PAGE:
"Don't pander to him," said Aunt Florence, leaving the room.
"How are you?" Patty asked her father, over and over again, but getting no response, she took a deep breath, and began to tell him about the voyage home on the troopship.
"The same route you took when you came back after the first war. It was so good to travel by ship knowing the fighting was over and we weren't going to be attacked. We didn't even get sunk once."
She attempted a laugh, then noticing an ugly bruise on her father's wrist, Patty rolled up his sleeve and looked closely at his arm, before unbuttoning his shirt. Tears sprang into her eyes as she stared at her father's upper body. She quickly buttoned him up again at the sound of footsteps on the squeaky floorboards. Aunt Florence set down a tray with teapot and two cups.
Patty regained her composure, though her heart was thumping and her mind was racing. She nodded attentively as her aunt regaled her with district gossip and complaints about the food shortages, talking at the top of her strident voice, waving arms that wobbled with fat and stopping only briefly to take a breath.
Later, leaving her father on the veranda to enjoy the late afternoon sun, Patty walked round the house, noting its sagging spoutings, and a downpipe peppered with large rust holes, hanging like a broken bone at right angles to its original position. Lichen covered the weatherboards like a whiskery beard. The flower gardens had been utterly neglected. A solitary Red English Rose clung defiantly to a broken trellis. Its fragrance reached out to Patty across the vegetable plots and former neat brick paths, now covered in grass, fat hen and docks. White butterflies fluttered around a cabbage plant, gone to seed and sprouted, its ragged leaves black with caterpillars.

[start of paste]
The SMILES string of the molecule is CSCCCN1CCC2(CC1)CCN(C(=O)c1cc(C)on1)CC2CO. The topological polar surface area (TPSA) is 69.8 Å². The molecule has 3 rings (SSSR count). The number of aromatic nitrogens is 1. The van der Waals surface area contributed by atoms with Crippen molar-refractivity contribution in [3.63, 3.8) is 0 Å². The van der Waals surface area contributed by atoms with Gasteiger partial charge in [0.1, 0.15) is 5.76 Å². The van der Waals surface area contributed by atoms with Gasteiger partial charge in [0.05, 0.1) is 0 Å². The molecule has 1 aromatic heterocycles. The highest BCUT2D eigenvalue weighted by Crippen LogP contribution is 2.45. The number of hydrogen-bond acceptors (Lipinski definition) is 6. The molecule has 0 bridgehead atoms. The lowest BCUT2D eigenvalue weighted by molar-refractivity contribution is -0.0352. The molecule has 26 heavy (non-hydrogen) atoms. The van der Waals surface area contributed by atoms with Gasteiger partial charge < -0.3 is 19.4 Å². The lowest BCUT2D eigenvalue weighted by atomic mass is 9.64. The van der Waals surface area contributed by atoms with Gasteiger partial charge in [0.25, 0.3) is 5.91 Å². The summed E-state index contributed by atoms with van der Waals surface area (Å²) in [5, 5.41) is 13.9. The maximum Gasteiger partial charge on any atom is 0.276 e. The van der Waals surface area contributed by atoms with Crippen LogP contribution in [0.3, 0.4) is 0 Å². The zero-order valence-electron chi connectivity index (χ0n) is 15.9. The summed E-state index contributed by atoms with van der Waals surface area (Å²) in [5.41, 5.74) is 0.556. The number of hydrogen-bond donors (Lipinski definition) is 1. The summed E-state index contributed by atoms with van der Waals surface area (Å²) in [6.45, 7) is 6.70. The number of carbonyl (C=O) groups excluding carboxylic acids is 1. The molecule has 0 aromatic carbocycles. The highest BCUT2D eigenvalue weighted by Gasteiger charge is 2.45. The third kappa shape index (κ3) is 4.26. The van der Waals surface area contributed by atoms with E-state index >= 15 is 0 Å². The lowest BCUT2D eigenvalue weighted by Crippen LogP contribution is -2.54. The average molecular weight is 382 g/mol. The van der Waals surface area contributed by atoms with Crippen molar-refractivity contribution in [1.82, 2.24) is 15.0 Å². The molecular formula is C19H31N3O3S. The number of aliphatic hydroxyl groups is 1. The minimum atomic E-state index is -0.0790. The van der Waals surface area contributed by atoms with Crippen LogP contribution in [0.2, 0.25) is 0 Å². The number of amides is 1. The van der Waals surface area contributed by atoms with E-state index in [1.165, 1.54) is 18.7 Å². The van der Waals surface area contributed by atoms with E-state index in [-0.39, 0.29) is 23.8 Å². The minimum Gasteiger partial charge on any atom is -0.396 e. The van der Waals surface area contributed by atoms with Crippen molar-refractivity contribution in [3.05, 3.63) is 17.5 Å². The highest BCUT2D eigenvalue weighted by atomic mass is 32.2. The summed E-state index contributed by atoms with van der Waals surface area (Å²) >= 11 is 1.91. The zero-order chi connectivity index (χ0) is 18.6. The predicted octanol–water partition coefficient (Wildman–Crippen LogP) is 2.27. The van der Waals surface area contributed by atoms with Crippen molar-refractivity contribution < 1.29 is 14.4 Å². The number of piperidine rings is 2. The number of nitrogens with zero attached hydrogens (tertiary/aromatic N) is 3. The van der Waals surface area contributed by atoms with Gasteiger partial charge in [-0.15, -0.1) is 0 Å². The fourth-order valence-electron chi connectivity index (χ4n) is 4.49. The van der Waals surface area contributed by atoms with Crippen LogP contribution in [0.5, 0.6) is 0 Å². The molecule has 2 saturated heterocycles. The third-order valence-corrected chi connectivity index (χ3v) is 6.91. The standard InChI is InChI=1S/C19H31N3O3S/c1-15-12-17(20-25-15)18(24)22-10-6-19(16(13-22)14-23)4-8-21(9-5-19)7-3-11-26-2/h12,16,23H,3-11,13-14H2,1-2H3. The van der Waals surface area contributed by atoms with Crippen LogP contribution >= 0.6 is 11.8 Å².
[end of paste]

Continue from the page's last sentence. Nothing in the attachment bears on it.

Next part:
From the garden she made her way towards the barn, unlatching a dilapidated gate, which groaned as she dragged it across overgrown ruts made by tractor tyres. Long, brown grass scratched her legs as she pushed through the paddocks, stepping around patches of yellow gorse and flowering blue thistle.